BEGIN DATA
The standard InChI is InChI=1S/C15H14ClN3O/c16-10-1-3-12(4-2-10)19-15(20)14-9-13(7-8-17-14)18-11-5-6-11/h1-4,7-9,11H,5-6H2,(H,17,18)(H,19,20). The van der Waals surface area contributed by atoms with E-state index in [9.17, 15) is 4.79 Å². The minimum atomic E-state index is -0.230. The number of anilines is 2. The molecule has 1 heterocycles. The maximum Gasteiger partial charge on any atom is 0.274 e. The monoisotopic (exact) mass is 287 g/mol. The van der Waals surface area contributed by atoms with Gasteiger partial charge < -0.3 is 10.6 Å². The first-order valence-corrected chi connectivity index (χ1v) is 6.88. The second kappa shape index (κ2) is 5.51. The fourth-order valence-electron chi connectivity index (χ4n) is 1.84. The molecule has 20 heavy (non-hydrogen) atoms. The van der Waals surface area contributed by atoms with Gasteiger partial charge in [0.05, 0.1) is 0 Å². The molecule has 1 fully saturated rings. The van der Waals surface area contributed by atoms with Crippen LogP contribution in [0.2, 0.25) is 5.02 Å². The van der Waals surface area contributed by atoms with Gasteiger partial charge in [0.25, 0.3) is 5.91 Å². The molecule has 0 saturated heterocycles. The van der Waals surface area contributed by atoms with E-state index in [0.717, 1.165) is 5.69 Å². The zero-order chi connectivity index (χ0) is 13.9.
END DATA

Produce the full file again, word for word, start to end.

The standard InChI is InChI=1S/C15H14ClN3O/c16-10-1-3-12(4-2-10)19-15(20)14-9-13(7-8-17-14)18-11-5-6-11/h1-4,7-9,11H,5-6H2,(H,17,18)(H,19,20). The van der Waals surface area contributed by atoms with E-state index in [9.17, 15) is 4.79 Å². The minimum atomic E-state index is -0.230. The number of anilines is 2. The molecule has 1 heterocycles. The maximum Gasteiger partial charge on any atom is 0.274 e. The monoisotopic (exact) mass is 287 g/mol. The van der Waals surface area contributed by atoms with Gasteiger partial charge < -0.3 is 10.6 Å². The first-order valence-corrected chi connectivity index (χ1v) is 6.88. The second kappa shape index (κ2) is 5.51. The fourth-order valence-electron chi connectivity index (χ4n) is 1.84. The molecule has 20 heavy (non-hydrogen) atoms. The van der Waals surface area contributed by atoms with Gasteiger partial charge in [0.05, 0.1) is 0 Å². The molecule has 1 fully saturated rings. The van der Waals surface area contributed by atoms with Crippen LogP contribution in [0.2, 0.25) is 5.02 Å². The van der Waals surface area contributed by atoms with Gasteiger partial charge in [0.25, 0.3) is 5.91 Å². The molecule has 0 saturated heterocycles. The van der Waals surface area contributed by atoms with E-state index in [0.717, 1.165) is 5.69 Å². The zero-order chi connectivity index (χ0) is 13.9.